During his visit to Benghazi last week, Peter Millett laid a wreath at the Commonwealth War Cemetery that was vandalised by Islamic militamen. He also confirmed that Britain is giving more than a £1 Million to train Explosive Ordnance Disposal operators and paramedics in the east of Libya; an example of the United Kingdom’s equal commitment “to all of Libya”.
See Chapter 6 of Belfast to Benghazi for the story of the attack on the cemetery and the background to the de-mining programme, which we set up in 2012.
Yesterday a United Nations flight was refused permission to land at Tobruk airport, which has caused chaos and embarrassment among the House of Representatives.
All Tobruk flights must now land at Benghazi’s Benina airport, but this is a six hour drive through insecure areas to Tobruk, so it wastes a day’s work. Last month the commander of the Libyan National Army closed the town’s port to all but local trade against the wishes of the people.
See Chapter 6 of Belfast to Benghazi to read about the British visit to Tobruk on 14th February 2012 when we were asked by the Libyan Air Force to rebuild the air base.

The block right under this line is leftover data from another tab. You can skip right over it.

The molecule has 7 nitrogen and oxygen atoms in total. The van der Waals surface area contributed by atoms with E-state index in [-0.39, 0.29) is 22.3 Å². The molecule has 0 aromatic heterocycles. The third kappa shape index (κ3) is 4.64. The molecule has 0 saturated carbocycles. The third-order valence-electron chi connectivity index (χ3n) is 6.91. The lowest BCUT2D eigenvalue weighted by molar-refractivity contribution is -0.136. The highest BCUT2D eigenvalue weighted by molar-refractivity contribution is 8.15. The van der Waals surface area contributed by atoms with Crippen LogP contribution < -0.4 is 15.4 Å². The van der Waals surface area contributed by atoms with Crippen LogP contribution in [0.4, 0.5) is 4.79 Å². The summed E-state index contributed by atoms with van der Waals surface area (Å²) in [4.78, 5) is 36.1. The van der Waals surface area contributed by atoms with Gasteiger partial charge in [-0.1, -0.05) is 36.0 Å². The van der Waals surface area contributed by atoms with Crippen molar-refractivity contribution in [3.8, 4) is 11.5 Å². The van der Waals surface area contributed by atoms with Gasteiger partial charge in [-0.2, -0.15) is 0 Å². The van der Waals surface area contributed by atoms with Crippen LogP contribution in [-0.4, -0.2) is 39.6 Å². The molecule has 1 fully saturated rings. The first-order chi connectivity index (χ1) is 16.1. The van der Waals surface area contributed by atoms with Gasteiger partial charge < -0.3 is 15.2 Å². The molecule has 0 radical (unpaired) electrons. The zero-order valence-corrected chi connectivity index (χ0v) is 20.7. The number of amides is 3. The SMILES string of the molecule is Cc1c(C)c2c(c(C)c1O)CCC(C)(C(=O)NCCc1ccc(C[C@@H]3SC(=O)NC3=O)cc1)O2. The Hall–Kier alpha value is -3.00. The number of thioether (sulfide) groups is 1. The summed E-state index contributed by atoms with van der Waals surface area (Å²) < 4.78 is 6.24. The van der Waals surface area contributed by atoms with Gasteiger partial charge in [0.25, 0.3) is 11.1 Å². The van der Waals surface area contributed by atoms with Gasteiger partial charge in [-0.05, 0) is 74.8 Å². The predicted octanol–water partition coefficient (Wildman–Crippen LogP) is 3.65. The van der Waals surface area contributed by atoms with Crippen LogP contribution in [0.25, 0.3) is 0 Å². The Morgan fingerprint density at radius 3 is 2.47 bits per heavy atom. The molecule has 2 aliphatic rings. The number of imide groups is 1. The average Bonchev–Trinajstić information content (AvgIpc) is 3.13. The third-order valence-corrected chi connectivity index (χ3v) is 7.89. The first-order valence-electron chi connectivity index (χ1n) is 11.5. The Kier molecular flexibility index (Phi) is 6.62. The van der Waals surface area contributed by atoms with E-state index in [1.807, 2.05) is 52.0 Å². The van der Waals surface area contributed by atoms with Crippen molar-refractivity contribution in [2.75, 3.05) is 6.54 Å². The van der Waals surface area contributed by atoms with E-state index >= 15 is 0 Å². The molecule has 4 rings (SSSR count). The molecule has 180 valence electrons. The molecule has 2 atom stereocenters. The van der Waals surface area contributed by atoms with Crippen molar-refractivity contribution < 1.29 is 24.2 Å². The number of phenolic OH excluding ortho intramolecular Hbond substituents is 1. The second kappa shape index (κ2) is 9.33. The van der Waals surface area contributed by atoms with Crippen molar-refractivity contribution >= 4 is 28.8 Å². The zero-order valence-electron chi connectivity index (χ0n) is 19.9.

The United Nations has described the European Union’s operation to patrol the coast of Libya as “inhuman”.
This strong criticism by the UN High Commissioner for Human Rights, Zeid Ra’ad al Hussein, shows a remarkable split between the two international organisations most involved in the reconstruction of Libya. In September, the UN recorded 7,000 migrants being held in camps, but as a result of the EU-backed clampdown, during which thousands of migrants were captured in the major trafficking hub of Sabratha, the figure has increased to 20,000 detainees.
At the beginning of November, UN human rights monitors inspected four migrant holding centres and were “shocked by what they witnessed”. Thousands of emaciated and traumatised men, women and children were piled on top of one another, locked up in hangars with no access to the most basic necessities, and stripped of their human dignity. The Commissioner said: “We cannot be a silent witness to modern day slavery, rape and other sexual violence and unlawful killings in the name of managing migration and preventing desperate and traumatised people from reaching Europe’s shores”.
Chapter 6 of Belfast to Benghazi explains how the UN was given the lead for reconstruction in Libya, but the EU did its own thing in 2012.
The announcement that the British Embassy in Tripoli will re-open after a gap of three years is a welcome sign of diplomatic progress. The chancellery and ambassador’s residence, burned by Qaddafi’s henchmen in 2011, occupies disputed land, so it will not be rebuilt. The Embassy in Tripoli Towers was a place of new hope in 2012 and can assist the Libyans resume their important place in the International Community as a leading nation in North Africa.
See Chapter 6 of Belfast of Benghazi to read about the rebuilding work completed at the British Embassy in 2012.